The Conditions of Debtors' Prisons in 19th Century Ireland
There were serious consequences if you owed money and could not pay the debt in 19th century Ireland. Usually, the debtor was imprisoned until the money was paid. If they could not afford to pay the debt, then it was not uncommon for the person to stay in the prison until they died there.
The Kilmainham Jail in Dublin
Men, women and children were locked up together at the old Kilmainham Jail in Kilmainham Lane, Dublin. The debtors' area was overcrowded, damp and rat-infested. The prison was deteriorating, and the prisoners who could not afford the higher rents for the better cells and food were locked up in designated areas. These prisoners found themselves housed in lower, damp cells that had no windows or fresh air. The new Kilmainham Jail was finished by John Traile in 1792, although it did not officially open until 1796.
Men and women were strictly segregated first by gender and then according to their crimes. A special section was designated for prisoners awaiting transportation to Australia, but this stopped in 1853. The children were kept in the lower cells, and the lunatics were separated as well.
Prisoners Received No Medical Attention
Debtors were not entitled to medical attention. Those who could not get their families to arrange payments of rent at the prison had to take the dampest and darkest cells. If payment was not made for food they were given bread that was boiled in water three times a day.
If by whatever means they were lucky enough to have the original debt paid off, they were still liable for the total rent which had accumulated. If this was not paid they were returned to prison while the total amount of the bill continued to rise.
No One Was Exempt From Debtors' Prison
In 1800, Sir Newenham M.P. was sent to Kilmainham Jail because he owed over £600. Ironically, he had been an ardent supporter of reform. When the new Kilmainham was opened only four years before, Newenham was one of the dignitaries present.
Newgate Prison in Green Street Dublin was opened in 1781. It cost £18,000 of which only £2,000 was given by the government. The debtors had to endure even harsher treatment. Here the rent was high and those who could not pay were beaten up and stripped naked. They were left chained in their cells with barely enough food to keep them alive.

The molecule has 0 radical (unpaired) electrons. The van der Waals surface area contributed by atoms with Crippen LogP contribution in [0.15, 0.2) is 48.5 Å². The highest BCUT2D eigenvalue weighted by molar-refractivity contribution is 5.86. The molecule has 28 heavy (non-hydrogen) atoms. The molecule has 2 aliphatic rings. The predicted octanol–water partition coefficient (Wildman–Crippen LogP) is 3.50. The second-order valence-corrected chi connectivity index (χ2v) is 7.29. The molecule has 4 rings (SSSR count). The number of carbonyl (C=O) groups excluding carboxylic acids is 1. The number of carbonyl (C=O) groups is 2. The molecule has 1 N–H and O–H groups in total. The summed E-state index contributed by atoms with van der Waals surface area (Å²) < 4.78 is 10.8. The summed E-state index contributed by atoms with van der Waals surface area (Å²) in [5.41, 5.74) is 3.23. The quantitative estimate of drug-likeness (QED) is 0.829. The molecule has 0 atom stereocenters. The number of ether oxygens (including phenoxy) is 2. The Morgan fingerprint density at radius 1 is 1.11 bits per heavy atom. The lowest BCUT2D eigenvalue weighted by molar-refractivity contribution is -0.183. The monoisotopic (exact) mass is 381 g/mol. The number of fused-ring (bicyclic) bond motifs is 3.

Those whom the jailers took a further dislike to were put into the worst cells in the bowels of the prison where the tiniest bit of light flickered from the sewer. The prison finally closed down in 1863 and was turned into a fruit and vegetable market in 1875. Eventually, it was demolished and converted into a park in 1893.
Sponging Houses in the 18th Century
In the 18th century Ireland before the prisons were built, debtors were placed into sponging houses. These were usually the houses of the bailiffs that charged very high rents to the prisoners who were forced to stay there.
Corruption was widespread and the bailiffs made a lot of money from the misery of the prisoners locked up for the inability to pay their debts.
The City Marshalsea Prison
The City Marshalsea Prison was built in 1798 at a cost of £2,174. It was very badly designed by Sir John Trail. The prison was falling down and was in a bad state of disrepair within ten years. Just as in the other prisons, the amount of money the prisoner was able to pay would determine how they were treated. Considering the fact that the prisoners were in jail because they were unable to repay a debt, usually they had now way out of their miserable existence in the prison.
Debtors' prisons were unescapable nightmares for the individuals confined there. Increasing rates for cells and food worked against the prisoners' hopes for freedom. Unfortunately, spending the remainder of their life in prison was not uncommon for Irish people in the 19th century.